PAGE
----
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Emeryville Gets Biofuel Center, Alameda Gets None

The East Bay Express is reporting that a new biofuel research center has opened up in Emeryville. Yet there is no similar leadership in Alameda from City Council or the Economic Development Commission. Acres upon acres of vacant light industrial buildings sitting vacant at Alameda Point, perfectly suited for a biofuel research center, and nobody from Alameda City Hall trying to lure one there.

4 comments to Emeryville Gets Biofuel Center, Alameda Gets None

  • Joe Citizen

    Play fair. What company would want to locate to a piece of property that is not even owned by the City and has terrible infrastructure? Until the Navy turns over the property over to the City and citizens realizes that converting the land will require substanial bond financing for infrastructure all of this chatter about not “luring” companies is meaningless.

    If your vision for Alameda Point is some combination of “technology forward” commercial ventures along with Measure A compliant housing, then lay out how you would pay for the infrastructure upgrades without having to “bailout” a developer.

    All I see here is what is wrong with the process at Alameda Point. So I will appoint you “czar” for a day. Publish a roadmap to your conversion of the Naval Base that does not use the dreaded redevelopment financing.

    Ultimately, I believe Action Alameda would be happy if nothing ever gets done at Alameda Point. No more housing, no more traffic and no more threats to Measure A. However, the City will bear cost of having to maintain a piece of peoperty that has not been redeveloped and suffer more financially in the long term.

  • Actually, we are working on this – and we have published several ideas in the past about alternate plans for Alameda Point.

    For example… a green technology research center to tackle the energy crisis and reduce our dependence on foreign oil.

    Establish a green/clean technology cluster, partnering with a major university, and drawing on some federal funds that Obama is promising to kick off research. Re-vive the “science city” incubator/cluster idea from about 10 years ago that swept aside after housing builders bought City Council. Instead of destroying the existing 8 soccer fields at Alameda Point, expand them so that more kids can play and charge use fees for out-of-Alameda teams to help pay for it.

    Another idea is to put the land in a public trust, just like the Presidio in San Francisco. Trust money could be used to fund part of the infrastructure upgrades. What we object to most about the use of redevelopment is that a) City Council doesn’t put the issuance of bonds to a vote and b) they plan is to issue $700 million in bonds to enable a private concern (SunCal) to make private profits from what is now public land. If Council would put the issuance of bonds to a vote, and issue redevelopment bonds in the name of keeping Alameda Point to benefit all existing Alameda citizens, rather than just enabling SunCal to make profits, that would be a different story.

    As for what businesses would locate out there? There are many existing businesses at Alameda Point today – Revolution Foods, making healthy school lunches; NRC, doing environmental response; an artists collaborative including a kayak/woodworking shop and a metal forger, just to name a few.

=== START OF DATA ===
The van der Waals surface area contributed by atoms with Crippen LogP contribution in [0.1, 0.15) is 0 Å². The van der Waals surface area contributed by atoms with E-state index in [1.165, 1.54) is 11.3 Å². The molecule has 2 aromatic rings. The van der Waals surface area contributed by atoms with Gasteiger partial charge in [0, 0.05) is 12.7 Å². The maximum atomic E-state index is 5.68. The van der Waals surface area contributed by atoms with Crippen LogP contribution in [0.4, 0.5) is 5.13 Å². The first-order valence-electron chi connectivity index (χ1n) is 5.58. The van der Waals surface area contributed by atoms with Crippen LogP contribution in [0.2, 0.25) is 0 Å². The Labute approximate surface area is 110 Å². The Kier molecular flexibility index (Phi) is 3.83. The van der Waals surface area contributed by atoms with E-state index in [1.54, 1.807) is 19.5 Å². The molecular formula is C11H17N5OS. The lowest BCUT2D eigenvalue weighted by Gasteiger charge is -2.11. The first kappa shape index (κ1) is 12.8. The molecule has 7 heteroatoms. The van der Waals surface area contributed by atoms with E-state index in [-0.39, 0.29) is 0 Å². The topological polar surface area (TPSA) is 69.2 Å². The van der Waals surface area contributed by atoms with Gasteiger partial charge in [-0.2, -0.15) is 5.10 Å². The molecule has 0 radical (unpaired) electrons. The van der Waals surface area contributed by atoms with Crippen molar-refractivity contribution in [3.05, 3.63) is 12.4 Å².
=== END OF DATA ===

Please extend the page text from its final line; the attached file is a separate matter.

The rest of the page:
It costs a municipality more to service houses than it does to maintain parks and open space – this is proven time and time again. This is why it’s necessary to implement a municipal services district (Mello Roos) on top of Bayport and Alameda Point to generate additional tax revenue to fund the services the people living there will need. Parks and open space cost less to maintain and will increase the property values of everyone in Alameda, and generate more property taxes. (See Harnik, “Inside City Parks” and related reading.)

  • Joe Citizen

    Thanks. For some reason your link to Save Our City is not working. I will check it out when I gain access.

    Kinda confused how a Public Trust would generate enough monies to pay for infrsatructure.

    As for getting public approval of $700 million in bonds, the public approved the APT deal so I am not clear on why the public would be anymore able to evaluate the viability and benefit of the bond purchase then the sitting City Council.

  • The link works for me, I just tried it.

    Here’s an example of land trust that just got done:

    The Mayor has hornswoggled the citizenry into thinking that the only viable way to redevelop Alameda Point is to build houses – not true. People “believe” that if only because they’ve never seen an alternative.

    The San Francisco Presido is tasked with making itself pay for itself – they have Lucasfilms out there. We already have film studio activity on Alameda Point. One travel agent resident from Alameda Point put forth the idea of a cruise ship terminal at the deep water port – as an embark/dis-embark point for cruises. There’s another source of revenue. Of course, the Mayor had the City Manager bury that idea. There’s no shortage of ideas to bring in business to re-use the buildings there and make it pay for itself.

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